Kid Beyond broke down the step-by-step the process of beatboxing for us, as he describes it to the newbiest of noobs. A lot of this information is hard to understand unless you’re trying it out as you go, so make sure to flip off the people around you first (or smile meekly at them--whatev.) if you’re in a public place.

Step One: Start With the Low End

You have all this incredible equipment in your body. Your diaphragm is the motor that generates sound, which resonates through your chest and throat. Basic bass comes from a syllable like "uh," open-mouthed, from deep in your chest. Learning to propel that air forward is what creates a good bassy tone. Closing your mouth while using the same air-pumping technique develops another bass drum sound. Putting a consonant on it, say a "dm" or an "ng" makes yet another kind of drum. Adding a "bm" creates a rounder, kick-drum tone.

Step Two: Work Your Mid-Range and High-End

"K" sounds make up a large portion of the mid-range. They're usually followed by throaty, compressed air to sound like larger cymbals. Hi-hats and shakers come from more nasal combinations with some "sh" noises on the end. "It's all just vowels and consonants," Kid Beyond says. On a blackboard it would look like "Bshhhhhhh" or "Tss tss."

Step Three: Put It Together

Practice with basic beats, like the famous "We Will Rock You." It doesn't have to be fast, but getting all your tonal areas, diaphragm, chest, throat, tongue and lips working together can be tricky.

Step Four: Don't Die

After you're working on some beats, you may find the breathing a little tricky. Rule number one, says Kid Beyond, is don't die. "I've never had a student die one me, and I'm not going to start today, man," he jokes. Make sure you breathe wherever you need to at first. Don't worry about it too much. As you progress, start trying to put your breaths in the same part of the phrase every time, maybe at the end of the rhythmic pattern you're repeating.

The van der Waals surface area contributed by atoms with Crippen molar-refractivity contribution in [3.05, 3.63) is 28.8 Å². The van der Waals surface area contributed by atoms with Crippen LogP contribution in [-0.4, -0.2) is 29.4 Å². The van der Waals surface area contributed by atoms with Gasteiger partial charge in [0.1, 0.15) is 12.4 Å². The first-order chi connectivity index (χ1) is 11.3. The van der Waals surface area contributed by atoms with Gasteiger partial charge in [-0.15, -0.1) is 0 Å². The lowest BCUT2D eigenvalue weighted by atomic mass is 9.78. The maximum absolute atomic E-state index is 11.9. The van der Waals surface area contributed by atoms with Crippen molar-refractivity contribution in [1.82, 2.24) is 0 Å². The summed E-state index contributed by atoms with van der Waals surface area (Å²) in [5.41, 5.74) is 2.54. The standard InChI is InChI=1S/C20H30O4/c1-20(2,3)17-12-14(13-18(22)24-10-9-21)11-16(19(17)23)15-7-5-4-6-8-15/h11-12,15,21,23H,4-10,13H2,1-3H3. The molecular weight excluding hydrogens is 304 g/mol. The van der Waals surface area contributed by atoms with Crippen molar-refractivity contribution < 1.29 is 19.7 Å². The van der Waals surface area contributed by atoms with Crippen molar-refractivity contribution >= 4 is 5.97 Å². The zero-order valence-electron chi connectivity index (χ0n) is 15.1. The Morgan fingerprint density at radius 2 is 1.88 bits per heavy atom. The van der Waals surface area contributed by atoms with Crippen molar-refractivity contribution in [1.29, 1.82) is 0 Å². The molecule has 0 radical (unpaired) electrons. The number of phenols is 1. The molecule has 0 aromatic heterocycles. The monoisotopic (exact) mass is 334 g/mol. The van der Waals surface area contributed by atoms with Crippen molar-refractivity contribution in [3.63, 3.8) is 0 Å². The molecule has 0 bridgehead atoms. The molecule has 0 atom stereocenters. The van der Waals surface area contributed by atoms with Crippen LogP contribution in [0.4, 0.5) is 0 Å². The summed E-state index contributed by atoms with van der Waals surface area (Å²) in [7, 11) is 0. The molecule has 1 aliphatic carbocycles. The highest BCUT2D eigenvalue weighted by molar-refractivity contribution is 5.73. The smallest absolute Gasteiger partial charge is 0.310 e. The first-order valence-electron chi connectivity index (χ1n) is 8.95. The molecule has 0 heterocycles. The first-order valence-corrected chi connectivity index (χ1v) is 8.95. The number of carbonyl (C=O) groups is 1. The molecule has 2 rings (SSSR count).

Step Five: Make Breathing Part of Your Beatboxing Sound

Eventually, breathing becomes second nature and can fall to the back of your brain, just like it does when you're talking. Sophisticated beatboxing begins to add that inhalation as yet another instrument within the rhythm. An electronic snare sound works while you're inhaling. You can breathe in on tongue work like a hi-hat sometimes, too. Or restrict the flow of air with your tongue and the top of your mouth, like you would in a moment of nerves (say when you're driving with your mom and do something odd and she inhales sharply). "Once you can do that, you can make all sorts of sounds, and people watching you will say, 'Where's he breathing?'"

Step Six: Homework

Even the best beatboxing breaks down to basic syllables—vowels and consonants expressed in new ways, Kid Beyond says. Your average name is probably more difficult to say than these patterns, so don't be intimidated. Repeat the following using your newly discovered instrument and all the areas of your vocal apparatuses, beginning slowly and increasing the speed over time:

Diba diba baba diba

Tipa tipa papa tipa

Tika tika taka tika

Digi digi ga digi digi ga (This one can become a drum and bass riff)